*Hong Kong

*Hong Kong. Chinese port city that was a prosperous British colony at the time this play was written. The play opens with Tam conversing with his “Hong Kong Dream Girl,” who appears on stage, a beautiful Asian in a drill-team uniform. Tam’s conversation with her during his flight to Pittsburgh constitutes the first scene of the play.


(Masterpieces of American Literature)

Suggested Readings

Chin, Frank, et al. Aiiieeee! An Anthology of Asian American Writers. New York: Mentor, 1991. Contains Act I of The Chickencoop Chinaman and some biographical information.

Chin, Frank. “Confessions of the Chinatown Cowboy,” in Bulletin of Concerned Asian Scholars. IV (Fall, 1972), pp. 58-65.

Chin, Frank. Interview by Roland Winters, in Amerasia Journal. II (Fall, 1973), pp. 1-19.

Chen, Jack. The Chinese of America. San Francisco: Harper & Row, 1980.

Davis, Robert Murray. “Frank Chin: Iconoclastic Icon.” Redneck Review of Literature 23 (Fall, 1992): 75-78. A brief analysis of many of Chin’s works, including The Chickencoop Chinaman.

Kim, Elaine H. Asian American Literature: An Introduction to the Writings and Their Social Context. Philadelphia: Temple University Press, 1982. Contains a synopsis and an evaluation of many of Chin’s works, including The Chickencoop Chinaman.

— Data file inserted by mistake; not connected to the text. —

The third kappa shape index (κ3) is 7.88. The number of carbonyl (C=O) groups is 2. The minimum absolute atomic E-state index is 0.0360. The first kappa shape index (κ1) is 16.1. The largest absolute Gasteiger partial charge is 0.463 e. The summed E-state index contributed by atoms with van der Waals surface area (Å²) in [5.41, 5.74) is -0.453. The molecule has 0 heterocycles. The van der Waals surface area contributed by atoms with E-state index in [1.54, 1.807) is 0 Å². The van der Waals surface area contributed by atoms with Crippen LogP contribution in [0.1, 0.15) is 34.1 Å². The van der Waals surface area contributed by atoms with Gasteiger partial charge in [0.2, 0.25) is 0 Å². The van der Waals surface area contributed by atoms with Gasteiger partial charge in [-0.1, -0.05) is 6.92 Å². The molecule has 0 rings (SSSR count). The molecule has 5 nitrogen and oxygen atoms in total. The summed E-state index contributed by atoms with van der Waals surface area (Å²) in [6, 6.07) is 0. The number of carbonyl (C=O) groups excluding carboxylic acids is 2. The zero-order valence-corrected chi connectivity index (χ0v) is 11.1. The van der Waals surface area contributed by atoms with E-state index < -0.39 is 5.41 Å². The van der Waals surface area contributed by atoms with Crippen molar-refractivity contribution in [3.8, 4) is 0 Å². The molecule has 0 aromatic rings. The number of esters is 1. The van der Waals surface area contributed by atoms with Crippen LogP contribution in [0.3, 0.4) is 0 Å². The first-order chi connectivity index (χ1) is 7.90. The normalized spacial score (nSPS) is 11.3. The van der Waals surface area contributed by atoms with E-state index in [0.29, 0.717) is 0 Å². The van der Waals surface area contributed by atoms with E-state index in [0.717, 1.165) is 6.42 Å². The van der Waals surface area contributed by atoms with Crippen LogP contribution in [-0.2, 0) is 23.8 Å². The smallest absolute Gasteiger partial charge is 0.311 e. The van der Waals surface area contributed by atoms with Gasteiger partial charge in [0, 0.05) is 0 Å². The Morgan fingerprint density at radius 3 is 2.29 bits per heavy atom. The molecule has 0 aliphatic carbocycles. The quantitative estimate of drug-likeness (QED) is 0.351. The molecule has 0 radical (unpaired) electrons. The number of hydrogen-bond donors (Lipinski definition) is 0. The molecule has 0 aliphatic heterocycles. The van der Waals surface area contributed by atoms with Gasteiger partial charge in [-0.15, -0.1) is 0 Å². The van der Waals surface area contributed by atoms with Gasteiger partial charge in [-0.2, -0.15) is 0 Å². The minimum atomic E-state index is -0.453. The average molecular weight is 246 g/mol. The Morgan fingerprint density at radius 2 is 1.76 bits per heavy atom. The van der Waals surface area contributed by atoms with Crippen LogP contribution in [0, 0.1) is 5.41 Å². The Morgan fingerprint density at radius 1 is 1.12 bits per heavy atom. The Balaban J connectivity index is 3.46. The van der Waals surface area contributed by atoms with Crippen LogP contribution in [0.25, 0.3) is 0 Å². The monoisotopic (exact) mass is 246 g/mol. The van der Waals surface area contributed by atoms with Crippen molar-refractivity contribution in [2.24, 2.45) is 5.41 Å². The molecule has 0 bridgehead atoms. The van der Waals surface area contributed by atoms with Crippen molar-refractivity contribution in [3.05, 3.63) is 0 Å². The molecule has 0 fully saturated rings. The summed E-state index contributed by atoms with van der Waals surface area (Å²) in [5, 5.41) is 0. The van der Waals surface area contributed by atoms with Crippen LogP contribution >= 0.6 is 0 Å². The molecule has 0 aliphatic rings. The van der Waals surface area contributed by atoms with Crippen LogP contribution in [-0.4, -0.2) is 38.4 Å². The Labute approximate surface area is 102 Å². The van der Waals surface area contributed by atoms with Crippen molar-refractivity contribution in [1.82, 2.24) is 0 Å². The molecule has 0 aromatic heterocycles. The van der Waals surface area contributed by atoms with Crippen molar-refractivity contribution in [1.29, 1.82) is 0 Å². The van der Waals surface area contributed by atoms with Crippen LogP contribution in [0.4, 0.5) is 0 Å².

Kim, Elaine H. “Frank Chin: The Chinatown Cowboy and His Backtalk,” in Midwest Quarterly. XX (Autumn, 1978), pp. 78-91.

Li, David Leiwei. “The Formation of Frank Chin and Formations of Chinese-American Literature.” In Asian Americans: Comparative and Global Perspectives. Edited by Shirley Hune et al. Pullman: Washington State University Press, 1991. Explains Chin’s reordering of Chinese American history and his application of that history to The Chickencoop Chinaman. Evaluates Chin’s impact on Asian American literature.

McDonald, Dorothy Ritsuko. “An Introduction to Frank Chin’s The Chickencoop Chinaman and The Year of the Dragon.” In Three American Literatures: Essays in Chicano, Native American, and Asian-American Literature for Teachers of American Literature. Edited by Houston A. Baker. New York: Modern Language Association of America, 1982. Probably the best critical analysis of The Chickencoop Chinaman and The Year of the Dragon (1974).

Samarth, Manini. “Affirmations: Speaking the Self into Being.” Parnassus: Poetry in Review 17, no. 1 (1992): 88-101.